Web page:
What can business leaders learn from poetry?
The utility of poetry – and of literature and the humanities in general – is under scrutiny on a near daily basis. As our executive director Ann Kowal Smith noted in a recent post, many universities across the country are proposing cuts to their humanities offerings; one University of Wisconsin campus proposed the near-total discontinuation of its English department. If university administrators and faculty struggle to see value in poetry, does it have a place in regular society – let alone the business world?
To cap off her first term as U.S. Poet Laureate, Tracy K. Smith recently reflected on the purpose of poetry after completing a year of readings and discussions with rural communities in New Mexico, South Carolina and Kentucky. Not surprisingly for a poet, she determined that poetry’s value is unequivocal. In the lecture, Smith stressed that poetry forces us to listen. It asks us to contemplate the lives of others and “take in their perspectives.” It’s a remedy for the technological distractions that bombard us.
Most importantly, Smith emphasized that poetry allows us to take a breath when we lose sight of our vision. It guides us “toward the part of ourselves so deeply buried that it borders on the collective,” the universal sense of self that we each possess.
“Poetry can save me from disappearing into the narrow version of myself I may be tempted to resort to when I feel lazy or defeated,” Smith shared, “or when my greedy ego takes over.”
If there was ever a resonant refrain for business leaders, it’s the idea that narrow thinking is the enemy of vision and innovation. Think of the myriad articles for leaders that underline the importance of communicating and embodying a company’s vision: it’s how employees understand that “their work matters on an organizational level” so they stay “motivated and productive.” But keeping big-picture vision intact can be tough in the midst of the daily grind, particularly in organizations where people are siloed and mired in the narrow detail of their tasks. And articulating a vision is even harder – the sparse language of the corporate world doesn’t always lend itself to inspiration. Even if leadership has internalized vision, they may not have the tools to communicate it – thus, “employees’ visions grow narrower.”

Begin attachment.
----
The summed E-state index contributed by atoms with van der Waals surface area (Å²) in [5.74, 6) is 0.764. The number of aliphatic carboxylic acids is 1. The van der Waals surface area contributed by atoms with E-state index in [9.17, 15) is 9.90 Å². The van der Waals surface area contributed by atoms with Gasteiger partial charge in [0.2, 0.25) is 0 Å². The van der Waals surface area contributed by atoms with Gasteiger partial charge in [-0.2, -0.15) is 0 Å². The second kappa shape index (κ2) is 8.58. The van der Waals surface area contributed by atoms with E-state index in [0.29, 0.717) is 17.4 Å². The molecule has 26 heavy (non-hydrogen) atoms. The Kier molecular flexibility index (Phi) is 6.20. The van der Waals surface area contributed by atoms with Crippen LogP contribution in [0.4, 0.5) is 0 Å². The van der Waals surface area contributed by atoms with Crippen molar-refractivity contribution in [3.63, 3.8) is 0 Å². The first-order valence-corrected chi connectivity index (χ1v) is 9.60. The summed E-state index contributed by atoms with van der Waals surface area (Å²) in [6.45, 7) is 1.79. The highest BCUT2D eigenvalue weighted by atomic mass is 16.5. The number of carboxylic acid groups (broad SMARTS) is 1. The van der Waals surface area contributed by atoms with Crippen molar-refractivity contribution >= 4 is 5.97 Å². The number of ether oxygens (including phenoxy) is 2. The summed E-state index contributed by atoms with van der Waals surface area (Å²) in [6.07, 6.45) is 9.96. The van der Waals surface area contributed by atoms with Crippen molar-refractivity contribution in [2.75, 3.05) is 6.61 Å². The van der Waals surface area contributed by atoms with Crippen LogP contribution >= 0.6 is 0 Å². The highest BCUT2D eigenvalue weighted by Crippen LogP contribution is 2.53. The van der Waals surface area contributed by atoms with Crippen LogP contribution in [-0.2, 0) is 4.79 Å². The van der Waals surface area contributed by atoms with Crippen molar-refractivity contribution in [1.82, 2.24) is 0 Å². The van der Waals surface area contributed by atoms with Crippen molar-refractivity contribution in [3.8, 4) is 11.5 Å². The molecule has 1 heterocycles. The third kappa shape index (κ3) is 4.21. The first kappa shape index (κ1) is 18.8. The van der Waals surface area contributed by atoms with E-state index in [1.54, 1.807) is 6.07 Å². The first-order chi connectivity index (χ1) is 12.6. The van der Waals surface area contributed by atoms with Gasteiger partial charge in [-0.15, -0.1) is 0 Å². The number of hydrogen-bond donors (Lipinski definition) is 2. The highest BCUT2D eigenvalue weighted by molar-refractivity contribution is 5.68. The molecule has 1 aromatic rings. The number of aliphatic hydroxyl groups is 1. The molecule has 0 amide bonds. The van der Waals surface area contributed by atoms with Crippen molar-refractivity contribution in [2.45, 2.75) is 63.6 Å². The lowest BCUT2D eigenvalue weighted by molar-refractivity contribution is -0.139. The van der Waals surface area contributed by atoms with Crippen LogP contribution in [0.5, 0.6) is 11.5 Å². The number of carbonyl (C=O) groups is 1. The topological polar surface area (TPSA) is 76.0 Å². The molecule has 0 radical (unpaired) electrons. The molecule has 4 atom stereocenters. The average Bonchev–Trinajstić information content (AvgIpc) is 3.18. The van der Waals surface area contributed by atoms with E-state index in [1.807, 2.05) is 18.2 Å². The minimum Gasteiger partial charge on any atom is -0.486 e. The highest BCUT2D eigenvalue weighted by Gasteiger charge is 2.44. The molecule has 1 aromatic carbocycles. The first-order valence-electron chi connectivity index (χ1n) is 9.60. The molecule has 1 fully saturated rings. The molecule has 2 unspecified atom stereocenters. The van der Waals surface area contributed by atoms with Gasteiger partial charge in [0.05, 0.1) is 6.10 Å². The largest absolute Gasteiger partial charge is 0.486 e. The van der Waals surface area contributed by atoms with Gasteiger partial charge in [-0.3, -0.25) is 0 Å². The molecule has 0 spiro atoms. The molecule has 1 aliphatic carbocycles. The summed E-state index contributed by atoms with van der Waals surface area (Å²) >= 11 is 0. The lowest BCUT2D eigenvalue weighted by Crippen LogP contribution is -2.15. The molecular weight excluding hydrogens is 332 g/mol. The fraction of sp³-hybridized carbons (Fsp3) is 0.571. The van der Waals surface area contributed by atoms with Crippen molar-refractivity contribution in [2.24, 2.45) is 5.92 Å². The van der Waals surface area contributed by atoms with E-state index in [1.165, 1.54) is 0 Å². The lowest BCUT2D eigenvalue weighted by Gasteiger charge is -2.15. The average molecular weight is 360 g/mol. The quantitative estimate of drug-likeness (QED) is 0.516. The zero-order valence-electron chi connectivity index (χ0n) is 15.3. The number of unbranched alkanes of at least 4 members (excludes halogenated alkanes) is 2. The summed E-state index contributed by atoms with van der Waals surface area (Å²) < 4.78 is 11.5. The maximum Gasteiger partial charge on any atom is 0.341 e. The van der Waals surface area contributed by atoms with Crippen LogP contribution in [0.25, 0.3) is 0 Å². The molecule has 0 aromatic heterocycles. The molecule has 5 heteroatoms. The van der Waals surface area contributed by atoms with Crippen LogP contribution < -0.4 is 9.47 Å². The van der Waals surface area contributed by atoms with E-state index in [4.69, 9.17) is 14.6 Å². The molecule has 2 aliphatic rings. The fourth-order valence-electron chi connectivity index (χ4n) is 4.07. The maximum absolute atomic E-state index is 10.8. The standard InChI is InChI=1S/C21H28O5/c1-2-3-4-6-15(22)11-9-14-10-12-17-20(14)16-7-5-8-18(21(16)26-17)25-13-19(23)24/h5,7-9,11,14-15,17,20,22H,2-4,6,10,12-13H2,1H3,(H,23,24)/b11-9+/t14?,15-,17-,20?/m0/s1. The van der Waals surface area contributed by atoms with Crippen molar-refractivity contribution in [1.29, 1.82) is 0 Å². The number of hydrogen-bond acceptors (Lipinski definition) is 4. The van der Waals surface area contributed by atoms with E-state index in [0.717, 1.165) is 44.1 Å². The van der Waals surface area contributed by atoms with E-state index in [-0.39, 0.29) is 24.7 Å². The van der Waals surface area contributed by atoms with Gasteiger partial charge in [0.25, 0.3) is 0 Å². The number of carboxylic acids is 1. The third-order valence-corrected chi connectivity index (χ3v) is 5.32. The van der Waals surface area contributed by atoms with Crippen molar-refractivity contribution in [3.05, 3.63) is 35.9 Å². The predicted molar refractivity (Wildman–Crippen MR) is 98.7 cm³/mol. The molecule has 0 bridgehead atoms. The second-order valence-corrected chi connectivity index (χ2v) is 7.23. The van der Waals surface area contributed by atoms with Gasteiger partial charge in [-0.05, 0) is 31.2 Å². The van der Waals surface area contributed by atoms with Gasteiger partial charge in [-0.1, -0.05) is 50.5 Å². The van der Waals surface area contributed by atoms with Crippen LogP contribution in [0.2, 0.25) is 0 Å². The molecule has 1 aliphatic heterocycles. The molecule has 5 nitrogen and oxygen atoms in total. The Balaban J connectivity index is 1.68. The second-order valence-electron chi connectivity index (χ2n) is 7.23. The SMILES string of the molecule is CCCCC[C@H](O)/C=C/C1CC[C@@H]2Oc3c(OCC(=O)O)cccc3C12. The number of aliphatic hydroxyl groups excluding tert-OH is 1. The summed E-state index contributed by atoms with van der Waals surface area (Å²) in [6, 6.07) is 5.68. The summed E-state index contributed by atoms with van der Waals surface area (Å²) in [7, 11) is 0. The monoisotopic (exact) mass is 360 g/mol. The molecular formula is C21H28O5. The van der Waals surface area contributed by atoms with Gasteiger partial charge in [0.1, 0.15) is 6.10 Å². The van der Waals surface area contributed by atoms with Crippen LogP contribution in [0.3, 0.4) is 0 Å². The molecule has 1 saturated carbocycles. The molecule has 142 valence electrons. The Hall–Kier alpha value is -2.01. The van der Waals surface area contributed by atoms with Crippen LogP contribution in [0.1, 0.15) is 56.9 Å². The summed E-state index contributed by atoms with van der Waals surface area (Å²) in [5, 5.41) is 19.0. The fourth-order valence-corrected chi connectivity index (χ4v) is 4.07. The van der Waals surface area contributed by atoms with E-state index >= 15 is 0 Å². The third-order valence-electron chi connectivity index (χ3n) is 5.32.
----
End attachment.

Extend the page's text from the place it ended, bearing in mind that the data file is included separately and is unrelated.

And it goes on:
This is where poetry finds its place. As Smith said, poetry is “not the language of our day-to-day errand-running and obligation-fulfilling.” Rather, it “put us in touch with something bigger.” A poem may not have immediate business implications, but it can certainly put leaders and employees back in touch with their company’s mission and purpose.
An organization that provides funding for causes dedicated to a more equitable world and economy experienced a mini Books@Work session last winter. They read the short Langston Hughes poem “Harlem”:
“What happens to a dream deferred?
Does it dry up
like a raisin in the sun?
Or fester like a sore—
And then run?
Does it stink like rotten meat?
Or crust and sugar over—
like a syrupy sweet?
Maybe it just sags
like a heavy load.
Or does it explode?”
Although they reflected only briefly on the poem, it resonated with the organization’s staff. In a few carefully-crafted lines, “Harlem” articulated both the hopes and struggles of their grantees as well as the “dream” that fuels their work. “[Later], we were having a spirited discussion about a challenging grant decision,” an organization leader noted, “and somebody broke through and reminded us of the Langston Hughes poem. And the particular beauty is we were discussing a grant action where [Hughes] lived.” “Harlem” was a chance for these colleagues to step back and remember why they do what they do. This kind of self-reflection is all the more critical when challenges seem too mammoth to tackle – a common occurrence in the corporate world. Tracy K. Smith described the act of sitting together and “talking about something as simple as a poem” as an opportunity to “go quiet, slow down.”
Poets exist for a reason: to articulate universal truths that we often struggle to articulate ourselves. The same goes for any author or artist. In business, it’s easy to forget the why when everyone is preoccupied by the how. But sometimes, a poem or a short story gets past our blinders and provides a ready-made vocabulary exactly when we need it.
So much of the magic of Books@Work occurs in the genuine connections that develop between colleagues; but magic also happens when the words on the page remind participants of the big picture – and articulate the greater vision that is so often lost in the day-to-day.
Image: Lygia Pape, Books-Poem, 1959, [Fair Use] via WikiArt.org